9781108868594 (ebook) 9781108491419 (hardback) 9781108812054 (paperback)
What explains the explosive growth of school vouchers in the last two decades? In America's Voucher Politics, Ursula Hackett shows that the voucher movement is rooted in America's foundational struggles over religion, race, and the role of government versus the private sector. Drawing upon original datasets, archival materials, and more than one hundred interviews, Hackett shows that policymakers and political advocates use strategic policy design and rhetoric to hide the role of the state when their policy goals become legally controversial. For over sixty years of voucher litigation, white supremacists, accommodationists, and individualists have deployed this strategy of attenuated governance in court. By learning from previous mistakes and anticipating downstream effects, policymakers can avoid painful defeats, gain a secure legal footing, and entrench their policy commitments despite the surging power of rivals. An ideal case study, education policy reflects multiple axes of conflict in American politics and demonstrates how policy learning unfolds over time.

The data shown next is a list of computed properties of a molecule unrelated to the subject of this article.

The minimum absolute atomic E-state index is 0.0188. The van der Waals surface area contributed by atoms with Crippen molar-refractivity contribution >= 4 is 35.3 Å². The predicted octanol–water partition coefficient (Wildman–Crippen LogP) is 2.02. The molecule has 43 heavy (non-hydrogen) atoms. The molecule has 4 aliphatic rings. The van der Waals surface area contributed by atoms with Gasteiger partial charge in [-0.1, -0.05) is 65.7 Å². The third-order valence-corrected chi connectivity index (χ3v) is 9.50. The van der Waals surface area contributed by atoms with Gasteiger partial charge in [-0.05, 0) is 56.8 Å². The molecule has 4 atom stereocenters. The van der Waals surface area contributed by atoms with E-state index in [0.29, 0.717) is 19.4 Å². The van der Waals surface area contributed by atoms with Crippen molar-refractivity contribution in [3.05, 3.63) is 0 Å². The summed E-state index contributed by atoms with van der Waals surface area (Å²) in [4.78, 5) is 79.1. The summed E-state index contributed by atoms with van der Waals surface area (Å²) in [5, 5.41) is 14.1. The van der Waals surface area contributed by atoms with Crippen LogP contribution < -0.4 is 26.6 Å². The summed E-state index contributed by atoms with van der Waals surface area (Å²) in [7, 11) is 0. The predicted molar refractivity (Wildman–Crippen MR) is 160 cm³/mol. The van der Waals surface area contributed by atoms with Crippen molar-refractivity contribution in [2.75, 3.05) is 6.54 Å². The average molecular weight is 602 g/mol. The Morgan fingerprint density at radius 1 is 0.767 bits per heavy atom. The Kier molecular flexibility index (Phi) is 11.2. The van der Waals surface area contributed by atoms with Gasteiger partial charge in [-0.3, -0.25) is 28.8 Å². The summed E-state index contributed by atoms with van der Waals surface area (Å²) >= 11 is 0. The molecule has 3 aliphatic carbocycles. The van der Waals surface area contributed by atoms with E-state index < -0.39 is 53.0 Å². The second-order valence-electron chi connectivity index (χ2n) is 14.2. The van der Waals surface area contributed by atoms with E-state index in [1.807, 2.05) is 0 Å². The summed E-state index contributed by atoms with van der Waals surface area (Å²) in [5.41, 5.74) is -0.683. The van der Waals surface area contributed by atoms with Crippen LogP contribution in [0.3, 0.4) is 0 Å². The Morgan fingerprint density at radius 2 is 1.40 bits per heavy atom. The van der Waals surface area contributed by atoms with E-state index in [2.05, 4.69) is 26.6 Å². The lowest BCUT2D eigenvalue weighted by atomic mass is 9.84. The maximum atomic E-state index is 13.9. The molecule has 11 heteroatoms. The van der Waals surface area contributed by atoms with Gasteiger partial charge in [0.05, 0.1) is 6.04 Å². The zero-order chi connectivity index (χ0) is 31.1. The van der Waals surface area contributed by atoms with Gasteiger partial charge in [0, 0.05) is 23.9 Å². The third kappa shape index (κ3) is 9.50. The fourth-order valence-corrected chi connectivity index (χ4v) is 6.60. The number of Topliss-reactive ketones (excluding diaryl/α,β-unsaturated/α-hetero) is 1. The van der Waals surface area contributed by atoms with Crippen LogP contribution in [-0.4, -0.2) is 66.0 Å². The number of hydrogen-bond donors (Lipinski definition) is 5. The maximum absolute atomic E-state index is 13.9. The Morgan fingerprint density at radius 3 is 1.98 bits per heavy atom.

Title from publisher's bibliographic system (viewed on 22 Apr 2020).
Formatted Contents Note
Introduction: Subtle Forms of Circumvention America's Foundational Identity Struggles Two Dimensions of Attenuated Governance The Racial Struggle : Segregation Grants in the Brown Era The Religious Struggle : Vouchers and the Church-State Question The Public-Private struggle : Union Opposition and the Educational Establishment Tax Credit Scholarships in an Era of Republican Dominance Education Savings Accounts and Controversies Beyond Conclusion : Attenuated Governance and the State.